The Humboldt Bay Harbor, Recreation and Conservation District voted unanimously at a special meeting yesterday to declare a state of emergency due to increased sedimentation in the channel into Humboldt Bay that is causing dangerous conditions and imperiling the county’s fuel supply.
The vote came after the district received the results of depth testing by the Army Corps of Engineers, which found that the 48-foot deep channel is currently at about 21 feet, filled with sediment that washed out of the Eel River during storms last month. The shallowing of the channel is creating large cross waves and “extremely large sneaker waves” around Buoy 9, an area known as “Rock and Roll Alley,” according to a staff report. The conditions are imperiling local recreational and commercial fishing boats, as well as the commercial shipping industry, including the fuel ships that deliver 6 million gallons of gasoline, diesel and aviation fuel to the Chevron fuel dock every nine days.
“These conditions place an extreme hazard to life, property and the environment,” the staff report states.
Chevron released a statement this morning through the Humboldt County Sheriff's Office indicating that operations are not currently being disrupted.
"The Chevron Eureka terminal is currently operating at normal levels of supply and has not experienced any supply issue related to Humboldt Bay shoaling," the statement says. "Chevron and our shipping agents are aware of the recent shoaling (silt buildup) at the Humboldt Bay entrance, and we understand that the Harbor Safety Committee has a plan in place to address the shoaling impacts on others such as our community's commercial ships and fishing fleet. Chevron has supplied fuel to the North Coast reliably for generations without interruption and we plan to continue that practice."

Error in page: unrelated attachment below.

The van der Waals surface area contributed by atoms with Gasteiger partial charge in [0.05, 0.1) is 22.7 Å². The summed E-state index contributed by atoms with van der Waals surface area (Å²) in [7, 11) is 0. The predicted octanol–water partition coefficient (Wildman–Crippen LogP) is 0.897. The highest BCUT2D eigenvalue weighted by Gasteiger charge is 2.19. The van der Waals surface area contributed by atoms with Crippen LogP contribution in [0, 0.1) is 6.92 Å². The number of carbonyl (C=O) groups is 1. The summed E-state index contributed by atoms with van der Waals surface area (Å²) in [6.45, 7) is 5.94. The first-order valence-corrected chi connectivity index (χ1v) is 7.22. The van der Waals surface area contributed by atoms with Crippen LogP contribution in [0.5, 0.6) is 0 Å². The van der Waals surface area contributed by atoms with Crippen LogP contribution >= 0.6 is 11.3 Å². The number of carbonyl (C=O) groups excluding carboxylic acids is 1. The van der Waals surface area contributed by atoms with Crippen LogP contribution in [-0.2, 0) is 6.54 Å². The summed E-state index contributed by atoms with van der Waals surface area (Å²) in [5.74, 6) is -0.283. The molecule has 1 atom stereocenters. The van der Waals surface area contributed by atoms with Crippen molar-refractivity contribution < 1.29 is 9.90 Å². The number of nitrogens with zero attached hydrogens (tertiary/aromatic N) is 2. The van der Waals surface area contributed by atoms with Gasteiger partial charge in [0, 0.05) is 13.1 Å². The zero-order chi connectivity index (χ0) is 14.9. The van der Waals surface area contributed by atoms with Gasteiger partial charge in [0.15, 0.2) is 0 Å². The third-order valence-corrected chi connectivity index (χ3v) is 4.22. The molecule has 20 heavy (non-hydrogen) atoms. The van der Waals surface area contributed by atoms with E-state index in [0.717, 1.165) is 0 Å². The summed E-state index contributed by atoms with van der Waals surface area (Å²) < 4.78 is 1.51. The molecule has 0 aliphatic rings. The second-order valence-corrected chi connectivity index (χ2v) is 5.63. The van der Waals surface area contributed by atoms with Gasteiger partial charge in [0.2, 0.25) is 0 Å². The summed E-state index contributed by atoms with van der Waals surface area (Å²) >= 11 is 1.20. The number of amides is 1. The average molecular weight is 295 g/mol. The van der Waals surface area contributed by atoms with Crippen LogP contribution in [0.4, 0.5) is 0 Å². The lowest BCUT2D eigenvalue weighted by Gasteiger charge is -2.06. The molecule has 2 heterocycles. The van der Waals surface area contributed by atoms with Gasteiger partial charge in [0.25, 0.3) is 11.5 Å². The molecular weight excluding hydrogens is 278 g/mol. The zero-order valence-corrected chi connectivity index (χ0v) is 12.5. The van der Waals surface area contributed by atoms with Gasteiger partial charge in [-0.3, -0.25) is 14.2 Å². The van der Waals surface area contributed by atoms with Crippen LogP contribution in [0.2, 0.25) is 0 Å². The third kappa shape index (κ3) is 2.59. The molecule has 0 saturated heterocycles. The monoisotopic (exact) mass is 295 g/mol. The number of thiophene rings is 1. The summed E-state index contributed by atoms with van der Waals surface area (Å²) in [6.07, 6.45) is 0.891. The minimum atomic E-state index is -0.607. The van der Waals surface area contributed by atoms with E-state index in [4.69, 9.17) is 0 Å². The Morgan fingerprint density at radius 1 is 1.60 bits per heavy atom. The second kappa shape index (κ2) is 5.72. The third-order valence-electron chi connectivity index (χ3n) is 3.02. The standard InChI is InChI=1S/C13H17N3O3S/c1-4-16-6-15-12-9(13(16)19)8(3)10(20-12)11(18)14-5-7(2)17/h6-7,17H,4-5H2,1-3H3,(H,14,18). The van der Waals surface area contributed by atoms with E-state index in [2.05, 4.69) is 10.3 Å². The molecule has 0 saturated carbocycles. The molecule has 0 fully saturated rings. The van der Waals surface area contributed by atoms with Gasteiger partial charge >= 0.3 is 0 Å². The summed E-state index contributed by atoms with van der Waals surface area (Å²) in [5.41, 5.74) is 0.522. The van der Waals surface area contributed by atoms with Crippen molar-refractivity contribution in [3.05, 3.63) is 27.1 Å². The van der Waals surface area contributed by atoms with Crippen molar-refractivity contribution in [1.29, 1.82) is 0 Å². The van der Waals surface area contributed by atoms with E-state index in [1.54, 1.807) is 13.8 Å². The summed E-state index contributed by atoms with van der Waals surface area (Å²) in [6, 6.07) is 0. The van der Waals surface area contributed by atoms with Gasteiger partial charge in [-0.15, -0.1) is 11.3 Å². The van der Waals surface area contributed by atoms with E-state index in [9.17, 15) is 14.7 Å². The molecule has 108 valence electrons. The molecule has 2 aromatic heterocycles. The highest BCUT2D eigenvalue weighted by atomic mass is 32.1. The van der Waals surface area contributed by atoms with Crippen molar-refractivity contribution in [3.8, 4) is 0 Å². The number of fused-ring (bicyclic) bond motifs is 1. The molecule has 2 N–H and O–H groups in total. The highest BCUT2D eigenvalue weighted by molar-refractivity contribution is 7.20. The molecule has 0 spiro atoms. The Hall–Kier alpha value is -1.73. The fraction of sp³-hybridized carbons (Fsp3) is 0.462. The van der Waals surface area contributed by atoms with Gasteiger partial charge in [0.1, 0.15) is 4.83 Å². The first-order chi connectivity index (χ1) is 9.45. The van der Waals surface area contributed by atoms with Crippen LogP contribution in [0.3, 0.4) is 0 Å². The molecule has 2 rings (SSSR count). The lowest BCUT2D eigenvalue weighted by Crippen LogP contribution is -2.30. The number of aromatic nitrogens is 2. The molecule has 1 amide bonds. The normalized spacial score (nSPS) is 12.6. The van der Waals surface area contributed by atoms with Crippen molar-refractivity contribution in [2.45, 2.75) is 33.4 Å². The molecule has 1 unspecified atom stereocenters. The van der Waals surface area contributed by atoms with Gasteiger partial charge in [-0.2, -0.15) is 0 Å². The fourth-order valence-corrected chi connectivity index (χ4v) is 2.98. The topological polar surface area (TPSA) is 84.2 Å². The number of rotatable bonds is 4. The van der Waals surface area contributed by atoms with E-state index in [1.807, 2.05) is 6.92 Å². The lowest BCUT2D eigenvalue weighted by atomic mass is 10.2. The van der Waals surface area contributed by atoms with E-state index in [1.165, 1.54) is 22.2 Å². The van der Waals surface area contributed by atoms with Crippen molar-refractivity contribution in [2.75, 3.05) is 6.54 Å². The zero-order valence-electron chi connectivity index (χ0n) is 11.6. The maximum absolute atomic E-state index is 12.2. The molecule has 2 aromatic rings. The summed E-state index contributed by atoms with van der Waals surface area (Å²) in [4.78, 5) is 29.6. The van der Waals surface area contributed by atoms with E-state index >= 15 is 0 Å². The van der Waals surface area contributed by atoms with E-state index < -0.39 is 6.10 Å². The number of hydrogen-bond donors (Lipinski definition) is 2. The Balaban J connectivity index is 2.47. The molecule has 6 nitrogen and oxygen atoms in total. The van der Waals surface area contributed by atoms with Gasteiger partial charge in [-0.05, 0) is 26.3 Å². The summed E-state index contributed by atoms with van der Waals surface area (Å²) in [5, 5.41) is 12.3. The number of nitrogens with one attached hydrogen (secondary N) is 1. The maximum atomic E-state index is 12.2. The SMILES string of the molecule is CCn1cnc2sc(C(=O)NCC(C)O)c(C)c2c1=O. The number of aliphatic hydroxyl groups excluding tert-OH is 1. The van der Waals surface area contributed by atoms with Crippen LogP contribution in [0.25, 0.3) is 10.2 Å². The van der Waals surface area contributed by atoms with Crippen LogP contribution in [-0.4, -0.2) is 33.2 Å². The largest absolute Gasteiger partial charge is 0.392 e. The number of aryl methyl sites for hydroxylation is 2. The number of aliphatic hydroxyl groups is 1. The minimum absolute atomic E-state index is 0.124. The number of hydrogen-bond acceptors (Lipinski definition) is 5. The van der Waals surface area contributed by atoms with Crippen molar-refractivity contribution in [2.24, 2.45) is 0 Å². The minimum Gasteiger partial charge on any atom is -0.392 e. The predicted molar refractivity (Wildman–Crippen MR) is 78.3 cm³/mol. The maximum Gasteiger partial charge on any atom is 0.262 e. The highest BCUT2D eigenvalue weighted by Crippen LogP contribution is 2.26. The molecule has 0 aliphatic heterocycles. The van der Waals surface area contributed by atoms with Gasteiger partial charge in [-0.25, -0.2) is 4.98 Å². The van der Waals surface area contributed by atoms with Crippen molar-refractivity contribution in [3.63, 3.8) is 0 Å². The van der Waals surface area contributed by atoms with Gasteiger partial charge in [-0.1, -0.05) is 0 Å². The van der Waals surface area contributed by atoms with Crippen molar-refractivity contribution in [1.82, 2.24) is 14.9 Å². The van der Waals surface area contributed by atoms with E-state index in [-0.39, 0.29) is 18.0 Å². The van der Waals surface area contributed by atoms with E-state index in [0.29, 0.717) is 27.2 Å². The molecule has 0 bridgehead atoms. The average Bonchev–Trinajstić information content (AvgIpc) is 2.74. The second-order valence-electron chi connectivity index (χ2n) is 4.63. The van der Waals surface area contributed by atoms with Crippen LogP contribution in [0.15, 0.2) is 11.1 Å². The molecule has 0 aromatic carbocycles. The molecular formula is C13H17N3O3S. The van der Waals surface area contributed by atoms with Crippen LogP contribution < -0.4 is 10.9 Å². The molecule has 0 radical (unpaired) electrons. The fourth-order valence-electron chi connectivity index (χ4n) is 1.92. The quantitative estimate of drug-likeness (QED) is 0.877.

The district — as well as other local agencies that have similarly declared a state of emergency — are hoping the Army Corps will move quickly in dredging the channel. But the dredging season doesn’t start up again until June and the Corps’ dredges are currently in dry dock, prompting Harbor District Executive Director Larry Oetker to caution the board that the earliest reasonable hope for dredging would be in April. In the meantime, conditions are likely to worsen.
As a result, the district is urging some forward planning. It has asked Chevron to consider making smaller, more frequent deliveries — which would make for safer passage through the channel — and is also urging local fuel providers to store as much gas on site as possible.
In the meantime, North Coast Congressman Jared Huffman told the Times-Standard
that his office is working with the Army Corps of Engineers, trying to speed up its timeline for dredging.
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